Many children with congenital heart disease experience delays in their development. For example, they may take longer to start walking or talking. They may also have lifelong problems with physical co-ordination.
Around half of all children with cyanotic heart disease also have learning difficulties, which are thought to be caused by a poor oxygen supply during early life that affects the development of the brain.
Natural intelligence is usually unaffected, but these children often perform well below the academic level they would be expected to reach.
This is due to problems such as:
- impaired memory
- problems expressing themselves using language
- problems understanding the language of others
- low attention span and difficulty concentrating
- poor planning abilities
- poor impulse control – acting rashly without thinking about the possible consequences
Recent research has found that children who have had surgery for transposition of the great arteries have significant problems understanding a concept known as theory of mind (TOM)
TOM is the ability to understand other people's mental state and recognise that they may differ from your own. In other words, to recognise that everyone has their own set of desires, intentions, beliefs, emotions, perspective, likes and dislikes. In simple terms, TOM is the ability to see the world through another person's eyes.
An inability to recognise other people’s mental states can lead to problems with social interaction and behaviour in later life.
Both children and adults with congenital heart disease have an increased risk of developing endocarditis. Endocarditis is an infection of the lining of the heart. If it is not treated, it can be life threatening because it damages the heart’s valves.
Symptoms of endocarditis include:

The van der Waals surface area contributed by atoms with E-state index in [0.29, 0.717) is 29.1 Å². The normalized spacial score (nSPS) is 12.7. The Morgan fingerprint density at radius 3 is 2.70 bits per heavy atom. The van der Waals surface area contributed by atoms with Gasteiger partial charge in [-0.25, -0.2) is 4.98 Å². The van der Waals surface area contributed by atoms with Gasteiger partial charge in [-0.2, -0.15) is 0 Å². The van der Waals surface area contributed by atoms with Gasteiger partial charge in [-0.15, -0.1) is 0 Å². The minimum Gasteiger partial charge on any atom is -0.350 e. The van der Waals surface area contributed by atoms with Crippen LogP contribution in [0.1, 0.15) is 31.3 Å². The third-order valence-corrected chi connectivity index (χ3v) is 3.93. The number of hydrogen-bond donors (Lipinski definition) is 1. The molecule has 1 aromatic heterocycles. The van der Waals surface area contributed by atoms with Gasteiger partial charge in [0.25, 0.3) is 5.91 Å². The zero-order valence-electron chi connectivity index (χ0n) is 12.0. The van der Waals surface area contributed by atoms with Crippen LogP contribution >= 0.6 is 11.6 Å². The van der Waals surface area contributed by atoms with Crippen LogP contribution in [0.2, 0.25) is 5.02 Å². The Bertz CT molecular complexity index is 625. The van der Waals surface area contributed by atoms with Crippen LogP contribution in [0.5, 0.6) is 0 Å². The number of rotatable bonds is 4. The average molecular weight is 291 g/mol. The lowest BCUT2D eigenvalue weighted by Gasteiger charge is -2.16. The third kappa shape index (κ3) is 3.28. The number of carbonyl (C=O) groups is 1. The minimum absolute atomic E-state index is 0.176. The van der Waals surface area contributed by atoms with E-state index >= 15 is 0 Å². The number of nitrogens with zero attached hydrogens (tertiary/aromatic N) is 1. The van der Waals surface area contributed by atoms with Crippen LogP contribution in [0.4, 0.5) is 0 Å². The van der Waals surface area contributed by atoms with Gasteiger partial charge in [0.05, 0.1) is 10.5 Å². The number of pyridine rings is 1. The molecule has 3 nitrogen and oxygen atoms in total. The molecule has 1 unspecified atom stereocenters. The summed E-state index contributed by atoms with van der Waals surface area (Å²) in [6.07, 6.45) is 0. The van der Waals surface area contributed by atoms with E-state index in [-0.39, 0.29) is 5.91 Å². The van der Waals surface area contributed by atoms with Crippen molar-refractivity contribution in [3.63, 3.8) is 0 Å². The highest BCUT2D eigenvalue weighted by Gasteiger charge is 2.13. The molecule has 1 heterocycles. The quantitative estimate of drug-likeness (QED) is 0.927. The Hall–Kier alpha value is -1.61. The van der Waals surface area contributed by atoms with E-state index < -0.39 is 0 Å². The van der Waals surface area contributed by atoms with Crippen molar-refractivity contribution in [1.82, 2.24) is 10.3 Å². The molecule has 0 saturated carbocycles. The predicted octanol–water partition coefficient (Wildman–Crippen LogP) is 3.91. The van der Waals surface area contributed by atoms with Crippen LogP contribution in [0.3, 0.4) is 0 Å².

- a high temperature (fever) of 38C (100.4F) or above
- loss of appetite
- unexplained weight loss
- muscle and joint pain
- night sweats
- shortness of breath
- persistent cough
- heart murmurs – where your heart makes a whooshing or swishing noise in between beats
Endocarditis will need to be treated in hospital with injections of antibiotics.
The condition usually develops when an infection in another part of the body, such as on the skin or the gums, spreads through the blood into the heart.
Because gum disease can potentially lead to endocarditis, if you have congenital heart disease, it is very important to maintain excellent oral hygiene.
You are also usually recommended not to have any cosmetic procedure that involves piercing the skin, such tattoos or body piercings.
Complications in adults
The treatment of adults with congenital heart disease is relatively new. This is because in the past, most children with these types of heart conditions died before reaching adulthood.
The development of effective treatments for adults with congenital heart disease is very important. This is because there is growing evidence that they have an increased risk of several complications.
You may consider congenital heart disease to be something you had as a child. If you were treated for it when you were a baby, you may have no memory of it at all. However, it is important not to ignore the fact that you have a history of congenital heart disease, and to find out the following information:
- the type of congenital heart disease you had or still have
- the type of treatment you received
- any recommendations that were made about check-ups, exercise or the use of medication
- whether you have an increased risk of developing certain conditions or complications in later life, such as high blood pressure, arrhythmias or heart failure (see below)
Ask your GP for advice if you're not sure about any of these points. They can access your medical records to confirm any details that need clarifying.